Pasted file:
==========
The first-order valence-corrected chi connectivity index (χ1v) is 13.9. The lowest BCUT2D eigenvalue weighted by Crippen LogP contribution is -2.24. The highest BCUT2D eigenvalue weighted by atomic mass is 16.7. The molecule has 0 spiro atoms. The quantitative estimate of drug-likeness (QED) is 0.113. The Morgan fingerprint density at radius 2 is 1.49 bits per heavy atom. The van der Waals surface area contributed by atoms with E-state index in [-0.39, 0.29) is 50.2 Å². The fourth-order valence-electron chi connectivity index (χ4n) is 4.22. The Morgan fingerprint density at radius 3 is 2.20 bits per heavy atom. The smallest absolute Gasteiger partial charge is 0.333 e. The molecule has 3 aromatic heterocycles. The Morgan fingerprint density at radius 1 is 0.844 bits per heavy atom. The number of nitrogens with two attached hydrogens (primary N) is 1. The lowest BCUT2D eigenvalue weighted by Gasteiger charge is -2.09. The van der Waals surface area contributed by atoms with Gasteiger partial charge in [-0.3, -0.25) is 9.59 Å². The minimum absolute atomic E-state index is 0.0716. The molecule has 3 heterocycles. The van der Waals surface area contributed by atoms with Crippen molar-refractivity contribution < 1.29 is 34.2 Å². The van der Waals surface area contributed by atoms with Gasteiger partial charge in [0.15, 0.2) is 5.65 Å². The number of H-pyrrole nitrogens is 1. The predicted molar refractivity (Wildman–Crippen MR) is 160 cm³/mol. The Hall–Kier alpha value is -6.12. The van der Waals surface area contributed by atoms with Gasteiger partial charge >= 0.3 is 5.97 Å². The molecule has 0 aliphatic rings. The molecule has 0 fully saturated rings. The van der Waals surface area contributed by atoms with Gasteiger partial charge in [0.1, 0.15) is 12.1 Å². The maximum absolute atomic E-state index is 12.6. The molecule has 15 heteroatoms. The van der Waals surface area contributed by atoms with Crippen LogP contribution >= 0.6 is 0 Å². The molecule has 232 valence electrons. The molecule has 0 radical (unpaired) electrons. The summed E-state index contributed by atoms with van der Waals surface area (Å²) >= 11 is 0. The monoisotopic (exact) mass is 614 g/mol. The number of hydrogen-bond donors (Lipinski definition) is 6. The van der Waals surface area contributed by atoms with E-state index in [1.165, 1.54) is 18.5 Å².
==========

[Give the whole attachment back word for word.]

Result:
The first-order valence-corrected chi connectivity index (χ1v) is 13.9. The lowest BCUT2D eigenvalue weighted by Crippen LogP contribution is -2.24. The highest BCUT2D eigenvalue weighted by atomic mass is 16.7. The molecule has 0 spiro atoms. The quantitative estimate of drug-likeness (QED) is 0.113. The Morgan fingerprint density at radius 2 is 1.49 bits per heavy atom. The van der Waals surface area contributed by atoms with E-state index in [-0.39, 0.29) is 50.2 Å². The fourth-order valence-electron chi connectivity index (χ4n) is 4.22. The Morgan fingerprint density at radius 3 is 2.20 bits per heavy atom. The smallest absolute Gasteiger partial charge is 0.333 e. The molecule has 3 aromatic heterocycles. The Morgan fingerprint density at radius 1 is 0.844 bits per heavy atom. The number of nitrogens with two attached hydrogens (primary N) is 1. The lowest BCUT2D eigenvalue weighted by Gasteiger charge is -2.09. The van der Waals surface area contributed by atoms with Gasteiger partial charge in [-0.3, -0.25) is 9.59 Å². The minimum absolute atomic E-state index is 0.0716. The molecule has 3 heterocycles. The van der Waals surface area contributed by atoms with Crippen molar-refractivity contribution < 1.29 is 34.2 Å². The van der Waals surface area contributed by atoms with Gasteiger partial charge in [0.15, 0.2) is 5.65 Å². The number of H-pyrrole nitrogens is 1. The predicted molar refractivity (Wildman–Crippen MR) is 160 cm³/mol. The Hall–Kier alpha value is -6.12. The van der Waals surface area contributed by atoms with Gasteiger partial charge >= 0.3 is 5.97 Å². The molecule has 0 aliphatic rings. The molecule has 0 fully saturated rings. The van der Waals surface area contributed by atoms with Gasteiger partial charge in [0.1, 0.15) is 12.1 Å². The maximum absolute atomic E-state index is 12.6. The molecule has 15 heteroatoms. The van der Waals surface area contributed by atoms with Crippen LogP contribution >= 0.6 is 0 Å². The molecule has 232 valence electrons. The molecule has 0 radical (unpaired) electrons. The summed E-state index contributed by atoms with van der Waals surface area (Å²) >= 11 is 0. The monoisotopic (exact) mass is 614 g/mol. The number of hydrogen-bond donors (Lipinski definition) is 6. The van der Waals surface area contributed by atoms with E-state index in [1.165, 1.54) is 18.5 Å².